Artists pay homage to Iran Martins, victim of Covid-19

Artists pay homage to Iran Martins, victim of Covid-19
Artists pay homage to Iran Martins, victim of Covid-19
The molder and dealer Iran Martins da Silva died on Wednesday (7), at 69, victim of Covid-19. Iran had been hospitalized for 15 days due to complications from the coronavirus and could not resist a cardiac arrest during the early hours of Wednesday. He was one of the most prominent agents in the plastic arts of Juiz de Fora, since works from Ângelo Bigi to Dnar Rocha, including Carlos Bracher, passed through his hands. The molder leaves his wife, Zaira Rangel Tonassi Martins, as well as three children. He was the owner of Iran Molduras for over 40 years, a store and gallery located at Rua Batista de Oliveira, whose workshop was located at Rua Fonseca Hermes. There was no wake, and neither the place nor the time of the burial were revealed by the family.
Iran Martins da Silva, owner of Iran Molduras and art negotiator (Photo: Reproduction / Facebook)

In addition to being a molder, Iran was a dealer, a dual function highlighted by the painter and friend Carlos Bracher, whose works were sold at the gallery. Bracher met him as a “good guy” when Iran worked for Sidivan Ribeiro at Capela – Galeria de Arte while still an assistant. “There, Iran learned the trade, started to consign itself to the world of the arts and became a person more and more painstaking in the sense of commitment and love for art and the entire artistic universe”, he says. After leaving the Chapel, Iran founded not only the molding shop from which he made his name in Juiz de Fora, but also the gallery. “Iran’s presence was extremely important for the art of Juiz de Fora. We have to be very grateful for the performance of this brilliant figure and a dear friend. ”

For decades, Iran was the only dealer in Juiz de Fora, since, although there were some private individuals, only he had a gallery, adds Bracher. “It is not easy to maintain a gallery, a place like this open to the public.” The representativeness of the molder in the visual arts of Juiz de Fora is such that, according to the painter, most judge-foran houses have pictures, engravings and “sometimes even a common photo” that passed through Iran’s hands. “The route traced by Iran was very beautiful, because he is a person who became attached to the artistic world. From apprentice with Sidivan to molder and dealer. Iran was a very humble, elegant and dignified person. It was built with a lot of integrity. Both he and his wife, Zaira, are people of great virtue. That God has.”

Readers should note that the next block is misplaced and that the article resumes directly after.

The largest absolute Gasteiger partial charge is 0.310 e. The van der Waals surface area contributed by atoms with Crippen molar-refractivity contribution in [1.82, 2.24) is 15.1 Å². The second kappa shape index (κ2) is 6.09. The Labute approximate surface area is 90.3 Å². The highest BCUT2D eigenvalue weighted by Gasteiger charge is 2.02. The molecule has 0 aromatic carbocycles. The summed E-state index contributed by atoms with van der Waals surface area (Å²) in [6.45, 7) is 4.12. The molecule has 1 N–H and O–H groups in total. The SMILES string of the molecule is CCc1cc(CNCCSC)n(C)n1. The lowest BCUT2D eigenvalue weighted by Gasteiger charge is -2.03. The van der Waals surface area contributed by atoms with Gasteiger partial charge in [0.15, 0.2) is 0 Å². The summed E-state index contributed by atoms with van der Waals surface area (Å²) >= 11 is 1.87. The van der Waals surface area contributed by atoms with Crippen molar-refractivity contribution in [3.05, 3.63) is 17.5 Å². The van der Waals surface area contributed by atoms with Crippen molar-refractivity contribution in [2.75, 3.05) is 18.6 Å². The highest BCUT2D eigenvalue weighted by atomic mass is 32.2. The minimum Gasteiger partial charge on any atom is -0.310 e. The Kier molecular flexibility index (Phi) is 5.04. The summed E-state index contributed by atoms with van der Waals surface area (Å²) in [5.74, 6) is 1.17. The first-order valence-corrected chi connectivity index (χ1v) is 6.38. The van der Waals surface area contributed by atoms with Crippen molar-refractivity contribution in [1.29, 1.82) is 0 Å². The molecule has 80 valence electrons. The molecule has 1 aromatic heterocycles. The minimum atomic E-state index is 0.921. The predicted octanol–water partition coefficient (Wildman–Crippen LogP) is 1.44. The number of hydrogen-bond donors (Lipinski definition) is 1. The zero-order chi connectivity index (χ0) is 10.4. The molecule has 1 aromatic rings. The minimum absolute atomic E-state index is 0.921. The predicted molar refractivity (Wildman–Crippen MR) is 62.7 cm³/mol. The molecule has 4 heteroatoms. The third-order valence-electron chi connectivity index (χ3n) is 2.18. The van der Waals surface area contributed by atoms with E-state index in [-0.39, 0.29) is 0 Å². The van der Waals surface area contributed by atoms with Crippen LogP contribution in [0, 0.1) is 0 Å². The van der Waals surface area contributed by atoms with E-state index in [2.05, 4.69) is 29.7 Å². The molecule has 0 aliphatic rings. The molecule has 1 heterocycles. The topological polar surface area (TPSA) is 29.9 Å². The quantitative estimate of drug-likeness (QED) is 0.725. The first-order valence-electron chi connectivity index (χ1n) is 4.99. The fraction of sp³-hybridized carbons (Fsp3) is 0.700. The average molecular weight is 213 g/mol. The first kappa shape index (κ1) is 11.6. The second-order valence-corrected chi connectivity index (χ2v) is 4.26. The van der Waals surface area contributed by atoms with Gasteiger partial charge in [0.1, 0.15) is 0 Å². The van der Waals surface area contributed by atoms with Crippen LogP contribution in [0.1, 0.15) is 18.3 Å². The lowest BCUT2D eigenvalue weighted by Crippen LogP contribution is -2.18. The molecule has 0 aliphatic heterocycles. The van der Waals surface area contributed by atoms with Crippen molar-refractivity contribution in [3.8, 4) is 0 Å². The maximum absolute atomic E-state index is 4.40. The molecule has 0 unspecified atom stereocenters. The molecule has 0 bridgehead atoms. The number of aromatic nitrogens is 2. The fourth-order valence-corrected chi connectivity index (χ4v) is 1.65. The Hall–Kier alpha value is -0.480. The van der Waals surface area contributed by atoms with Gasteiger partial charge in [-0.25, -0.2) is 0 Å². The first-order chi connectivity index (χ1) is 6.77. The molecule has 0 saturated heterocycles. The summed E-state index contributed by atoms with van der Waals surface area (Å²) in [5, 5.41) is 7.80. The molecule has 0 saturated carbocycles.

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‘Iran was an artist’

Plastic artist Fernanda Cruzick first met Iran in the 1980s and has worked with him ever since. In deploring the “priceless loss” for the visual arts of Juiz de Fora, Fernanda points to the vacuum that will be left by Iran. “Everything I did, it was Iran. Everything. There are very rare exceptions. I don’t even know how I’m going to continue. Whenever he needed it, he was there. It was a very partner. Iran’s work, work and dedication are in every job, every home. ” For Fernanda, the work of plastic artists would not exist without the finishing of the molder. “He always finished the artist’s work in some way. And the artist faces challenges all the time. Within that, Iran faced these challenges. He has already done unconventional jobs for me. We can say, yes, that Iran was an artist, because, within what we proposed, he always looked for solutions. ”

According to Fernanda, Iran knew the history of painting in Juiz de Fora, valued and knew people closely. “I knew what each one was like. It held the particularities of several generations of visual artists and photographers. ” In addition to works by Carlos Bracher and Fernanda Cruzick, those by artists such as Arlindo Daibert, Renato Stehling, Sylvio Aragão, Heitor de Alencar, Jayme Aguiar, Ângelo Bigi, Ramon Brandão and Dnar Rocha, whom he became friends with, passed through the hands of Iran. In testimony to the Tribuna at the time of Dnar’s 80 years, Iran remembered the times when the painter went to Iran Molduras daily. “We became so close friends that he started to call me his son. Dnar always surprised me with its simplicity, its ‘stories of the country’, but, above all, its open heart. ”

Witness to history

José Alberto Pinho Neves, ex-superintendent of Funalfa and ex-dean of Culture at the Federal University of Juiz de Fora (UFJF), endorses the relevance of Iran by following, in the last decades, the evolution of the plastic arts of Juiz de Fora , including as a participant. “The conquest of some artists from Juiz de Fora has Iran’s contribution in the final discussion of the drapery of their works when their presence was decisive. We get poorer. In this terrible moment, I must register my gratitude to this man of integrity, generosity, sensitivity and zeal. By following the history of the arts, without distinction of genres or greatness of the artists, Iran recorded its history, which will never fall by the wayside. ”

At least since the 1990s, Iran was a first-rate gallery owner, as well as a molder at the level of the country’s giants, says UFJF’s provost of Culture, Valéria Faria. He, says Valéria, was able not only to cultivate important names in the visual arts, but also to identify great promises. “His role as a molder and gallery owner, encouraging and following trajectories such as that of Dnar Rocha, has always been undeniable and has entered our history as an encourager of the arts and culture. Juiz de Fora loses a unique professional and human being. ” Like Fernanda, Valéria reinforces that Iran’s death leaves a “pitiful gap, irreplaceable for those who, like me, were fortunate enough to have met him, either because of the special person he was, or because of his technical skills.”

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